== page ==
South Australian Water Minister Susan Close looks back on 2023

South Australian Deputy Premier and Minister for Climate, Environment and Water Susan Close has looked back on 2023. She has considered the achievements with a forward look into 2024.

This year has been among the most significant for water and water policy in South Australia, with the Murray-Darling Basin Plan back on track and many river communities still dealing with the aftermath of a once-in-a-generation flood.

The Restoring Our Rivers Bill, which recently passed the Federal Parliament, will significantly help to ensure there is enough water in the river system for irrigators, for communities and for the environment. A healthy working Murray-Darling Basin is our collective goal.

Among a number of provisions within the Bill, it allows for voluntary water buybacks from willing sellers to recover the 450 gigalitres of environmental flows promised under the Plan but not yet delivered.

The 450GL is the bare minimum scientific advice dictates the river needs in dry periods to remain viable.

And while some within the water industry oppose voluntary buybacks, a Royal Commission into the River Murray found that arguments that buybacks hurt communities are not supported by peer reviewed economic research.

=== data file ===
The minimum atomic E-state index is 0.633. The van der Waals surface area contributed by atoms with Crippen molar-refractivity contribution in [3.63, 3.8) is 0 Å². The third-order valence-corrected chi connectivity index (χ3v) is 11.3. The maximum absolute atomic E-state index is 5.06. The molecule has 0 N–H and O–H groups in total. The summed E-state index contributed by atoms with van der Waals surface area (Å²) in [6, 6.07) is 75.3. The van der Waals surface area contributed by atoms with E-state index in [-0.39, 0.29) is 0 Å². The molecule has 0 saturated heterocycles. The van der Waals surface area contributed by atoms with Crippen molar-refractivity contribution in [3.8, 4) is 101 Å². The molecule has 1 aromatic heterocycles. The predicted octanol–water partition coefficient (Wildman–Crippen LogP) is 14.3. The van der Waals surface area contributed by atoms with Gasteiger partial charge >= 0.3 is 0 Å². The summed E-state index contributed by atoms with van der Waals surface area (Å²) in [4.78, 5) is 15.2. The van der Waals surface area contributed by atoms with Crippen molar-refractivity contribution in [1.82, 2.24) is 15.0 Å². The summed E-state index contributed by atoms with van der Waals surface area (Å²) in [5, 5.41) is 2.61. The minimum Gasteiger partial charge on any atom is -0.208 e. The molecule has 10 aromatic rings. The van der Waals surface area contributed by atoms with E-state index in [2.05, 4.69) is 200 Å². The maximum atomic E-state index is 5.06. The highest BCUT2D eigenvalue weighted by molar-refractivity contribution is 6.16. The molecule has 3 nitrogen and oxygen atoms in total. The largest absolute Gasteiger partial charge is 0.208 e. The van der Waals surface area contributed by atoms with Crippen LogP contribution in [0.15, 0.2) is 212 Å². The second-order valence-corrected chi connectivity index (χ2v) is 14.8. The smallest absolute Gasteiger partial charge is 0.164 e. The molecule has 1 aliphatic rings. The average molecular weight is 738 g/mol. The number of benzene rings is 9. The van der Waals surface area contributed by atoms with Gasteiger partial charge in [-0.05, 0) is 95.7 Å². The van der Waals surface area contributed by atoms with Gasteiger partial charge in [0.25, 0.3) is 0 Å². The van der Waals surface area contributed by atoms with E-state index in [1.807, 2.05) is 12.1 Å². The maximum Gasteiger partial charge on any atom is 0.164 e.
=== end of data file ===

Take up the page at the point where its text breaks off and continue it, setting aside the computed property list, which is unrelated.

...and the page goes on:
What has been established is that buying water is cheaper for governments, money earned is largely spent locally, that most farmers only sell part of their rights, that farmers use profits to reduce their debt burden and that water purchases provide greater certainty than other measures.

In the event there are any legitimate impacts on communities, the Commonwealth Government has set aside $20 million for South Australian communities as part of the revitalised Plan.

Flood recovery, wetlands and irrigation for South Australian water users

Last year’s flood, which took a heavy toll on river communities, simultaneously had an incredibly positive impact on the health of the River Murray.

The Chowilla wetlands near the juncture of the three state borders are bursting with bird, aquatic and other animal life, and the Coorong’s southern lagoon is less saline and has more fish than at any other time since the Millennium Drought.

It meant irrigators were able to start the financial year with 100 per cent of their allocations for the third consecutive year.

But with long-term forecasts predicting hotter, drier weather, we know the good times won’t last. An indicator of this is that just last month, we had to resume dredging the Murray Mouth for the first time since the floods.

It is, therefore, imperative that Basin states, irrigators and other stakeholders continue to work together so the River Murray can continue to sustain farming, drinking water requirements and the environment.

Finally, after what has been a challenging 12 months for many in the water industry, I sincerely hope everyone gets some downtime to spend with family and friends over the coming weeks.

Susan Close MP

SA Minister for Climate, Environment and Water

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